“Friend to Friend,” Friend, Apr. 1995, 6
When I was a teenager, my six-week-old sister, Carol, had whooping cough. Those were the days before antibiotics. I was working then as a grease monkey, or mechanic, at a bus station. I can remember coming home one night after my shift, seeing the lights on in my home, and knowing that it was a bad sign.
As I walked into the house, I saw Carol lying on the dining room table. She was having difficulty breathing and was turning blue from lack of air. We quickly summoned a neighbor, who joined Dad in giving her a blessing. I thought she was going to die, but I watched her stay alive by the power of the priesthood as they got her to the hospital. She stayed there for two or three weeks, and I continued to see the Lord bless her and pull her through. That experience of seeing the priesthood in action impressed itself forever upon my mind.
My father was a convert to the Church, and my mother came from pioneer stock. As early as I can remember, my parents were excited about the gospel, and they continued being excited about it all their lives. That is how I feel about the gospel—and it’s more exciting to me now than it ever was.
As a youth I loved to play basketball. One of my biggest disappointments was when I didn’t make the school team. I stopped growing early, and I probably just was not good enough, anyway. Seeing other boys my age go on to become really outstanding basketball players was difficult—not because they achieved in the sport, but because I hadn’t.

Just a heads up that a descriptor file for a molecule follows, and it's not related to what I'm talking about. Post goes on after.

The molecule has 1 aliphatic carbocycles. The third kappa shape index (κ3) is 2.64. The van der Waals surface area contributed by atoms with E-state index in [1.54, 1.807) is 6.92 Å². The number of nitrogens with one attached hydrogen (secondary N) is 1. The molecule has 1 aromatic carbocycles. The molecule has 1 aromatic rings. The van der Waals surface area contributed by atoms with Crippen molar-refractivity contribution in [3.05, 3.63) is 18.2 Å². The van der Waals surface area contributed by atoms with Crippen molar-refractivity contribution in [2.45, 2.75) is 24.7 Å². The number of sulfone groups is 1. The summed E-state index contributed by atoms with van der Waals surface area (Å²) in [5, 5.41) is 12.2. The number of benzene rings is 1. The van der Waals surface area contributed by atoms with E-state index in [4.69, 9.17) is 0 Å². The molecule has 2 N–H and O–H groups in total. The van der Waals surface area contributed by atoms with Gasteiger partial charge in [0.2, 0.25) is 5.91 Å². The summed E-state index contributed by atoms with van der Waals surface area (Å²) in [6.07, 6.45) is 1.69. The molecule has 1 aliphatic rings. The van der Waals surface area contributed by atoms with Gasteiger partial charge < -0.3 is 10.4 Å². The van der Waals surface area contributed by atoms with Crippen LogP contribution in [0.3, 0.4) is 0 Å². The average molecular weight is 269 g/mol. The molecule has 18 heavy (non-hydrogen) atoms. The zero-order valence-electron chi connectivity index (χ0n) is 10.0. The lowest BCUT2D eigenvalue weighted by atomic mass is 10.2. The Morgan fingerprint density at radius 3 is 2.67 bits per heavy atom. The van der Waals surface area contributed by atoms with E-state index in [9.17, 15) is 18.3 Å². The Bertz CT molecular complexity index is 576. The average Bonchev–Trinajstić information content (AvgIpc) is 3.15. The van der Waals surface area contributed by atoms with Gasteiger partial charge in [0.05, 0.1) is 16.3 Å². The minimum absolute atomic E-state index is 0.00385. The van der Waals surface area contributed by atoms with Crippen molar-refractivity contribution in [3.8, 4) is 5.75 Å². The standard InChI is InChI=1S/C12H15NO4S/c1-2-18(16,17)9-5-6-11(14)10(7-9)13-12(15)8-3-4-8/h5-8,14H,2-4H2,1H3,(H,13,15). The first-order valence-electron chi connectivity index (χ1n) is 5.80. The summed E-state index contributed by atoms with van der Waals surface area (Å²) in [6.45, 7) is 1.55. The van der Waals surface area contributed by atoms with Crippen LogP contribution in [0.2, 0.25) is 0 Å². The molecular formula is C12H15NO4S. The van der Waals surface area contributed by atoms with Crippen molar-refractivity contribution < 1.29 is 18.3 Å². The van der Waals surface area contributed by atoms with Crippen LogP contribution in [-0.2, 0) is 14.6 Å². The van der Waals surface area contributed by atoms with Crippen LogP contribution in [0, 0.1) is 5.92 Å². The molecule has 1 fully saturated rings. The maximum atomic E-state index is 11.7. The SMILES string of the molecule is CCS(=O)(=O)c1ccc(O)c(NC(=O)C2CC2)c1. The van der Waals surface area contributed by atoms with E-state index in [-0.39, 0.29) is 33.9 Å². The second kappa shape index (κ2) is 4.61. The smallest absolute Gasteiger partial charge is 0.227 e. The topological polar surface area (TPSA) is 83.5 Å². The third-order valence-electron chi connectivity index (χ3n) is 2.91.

However, that helped nudge me in the direction of the world of words, which, in the long term, has been a blessing to me. At the time, it seemed a poor substitute for basketball, but as I look back on my life, the nudging in that direction meant that I was to have many opportunities I could not otherwise have had.
When I served in the army during World War II, I was asked to write letters of comfort to the wives and parents of those who had been killed. I was also asked to write letters recognizing men for their bravery in battle. So I became more involved in the world of words.
Later, that led quite naturally to the mission field. In those days there was no churchwide plan for the missionaries to follow, and I came up with one that my mission used. So our talents can develop in a meaningful way even though we can’t see it at the time. While I would rather, in my youth, have played basketball, it would end up being more important for me to develop a talent with words. We need to trust in God in the midst of our disappointments. Experiences that seem hard when we are in the middle of them may well be part of God’s tutoring and training.
You children live in a world that may be filled with wars, but you can still have peace at home. You live in a world where there may be hate and violence, but you can still have love at home. You can know that God loves you, even when you may not feel the love you might like to have from your peers. This is talked about in 1 Nephi 11:17 [1 Ne. 11:17]: “I know that he [God] loveth his children; nevertheless, I do not know the meaning of all things.” When you are confused and don’t know the meaning of everything that’s happening to you or around you, you can still know, as Nephi says, that God loves you.